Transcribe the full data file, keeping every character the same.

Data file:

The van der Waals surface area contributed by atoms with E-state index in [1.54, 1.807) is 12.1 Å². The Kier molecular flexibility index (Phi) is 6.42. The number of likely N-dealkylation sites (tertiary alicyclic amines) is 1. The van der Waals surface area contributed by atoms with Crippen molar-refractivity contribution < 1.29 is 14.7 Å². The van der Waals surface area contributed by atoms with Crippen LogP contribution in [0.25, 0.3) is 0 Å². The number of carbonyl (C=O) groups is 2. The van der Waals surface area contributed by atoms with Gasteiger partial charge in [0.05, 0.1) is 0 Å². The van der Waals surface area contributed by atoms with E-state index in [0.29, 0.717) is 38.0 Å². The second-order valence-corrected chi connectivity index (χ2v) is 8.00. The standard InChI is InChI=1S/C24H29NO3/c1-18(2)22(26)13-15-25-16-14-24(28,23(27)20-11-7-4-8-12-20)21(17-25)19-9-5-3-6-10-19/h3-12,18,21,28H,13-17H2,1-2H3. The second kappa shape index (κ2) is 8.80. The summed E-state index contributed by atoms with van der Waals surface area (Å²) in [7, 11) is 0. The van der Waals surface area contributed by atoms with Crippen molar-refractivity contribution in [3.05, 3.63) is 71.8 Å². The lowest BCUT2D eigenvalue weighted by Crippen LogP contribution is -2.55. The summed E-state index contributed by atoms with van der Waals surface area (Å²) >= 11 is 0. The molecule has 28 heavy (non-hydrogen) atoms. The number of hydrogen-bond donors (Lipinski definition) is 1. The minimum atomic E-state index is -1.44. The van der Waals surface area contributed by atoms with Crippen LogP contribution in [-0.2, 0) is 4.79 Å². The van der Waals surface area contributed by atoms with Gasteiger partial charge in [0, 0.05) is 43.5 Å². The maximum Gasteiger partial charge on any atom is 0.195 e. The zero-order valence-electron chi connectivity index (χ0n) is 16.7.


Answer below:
The van der Waals surface area contributed by atoms with E-state index in [1.54, 1.807) is 12.1 Å². The Kier molecular flexibility index (Phi) is 6.42. The number of likely N-dealkylation sites (tertiary alicyclic amines) is 1. The van der Waals surface area contributed by atoms with Crippen molar-refractivity contribution < 1.29 is 14.7 Å². The van der Waals surface area contributed by atoms with Crippen LogP contribution in [0.25, 0.3) is 0 Å². The number of carbonyl (C=O) groups is 2. The van der Waals surface area contributed by atoms with Gasteiger partial charge in [0.05, 0.1) is 0 Å². The van der Waals surface area contributed by atoms with E-state index in [0.29, 0.717) is 38.0 Å². The second-order valence-corrected chi connectivity index (χ2v) is 8.00. The standard InChI is InChI=1S/C24H29NO3/c1-18(2)22(26)13-15-25-16-14-24(28,23(27)20-11-7-4-8-12-20)21(17-25)19-9-5-3-6-10-19/h3-12,18,21,28H,13-17H2,1-2H3. The second kappa shape index (κ2) is 8.80. The summed E-state index contributed by atoms with van der Waals surface area (Å²) in [7, 11) is 0. The van der Waals surface area contributed by atoms with Crippen molar-refractivity contribution in [3.05, 3.63) is 71.8 Å². The lowest BCUT2D eigenvalue weighted by Crippen LogP contribution is -2.55. The summed E-state index contributed by atoms with van der Waals surface area (Å²) >= 11 is 0. The molecule has 28 heavy (non-hydrogen) atoms. The number of hydrogen-bond donors (Lipinski definition) is 1. The minimum atomic E-state index is -1.44. The van der Waals surface area contributed by atoms with Crippen LogP contribution in [-0.2, 0) is 4.79 Å². The van der Waals surface area contributed by atoms with Gasteiger partial charge in [0, 0.05) is 43.5 Å². The maximum Gasteiger partial charge on any atom is 0.195 e. The zero-order valence-electron chi connectivity index (χ0n) is 16.7.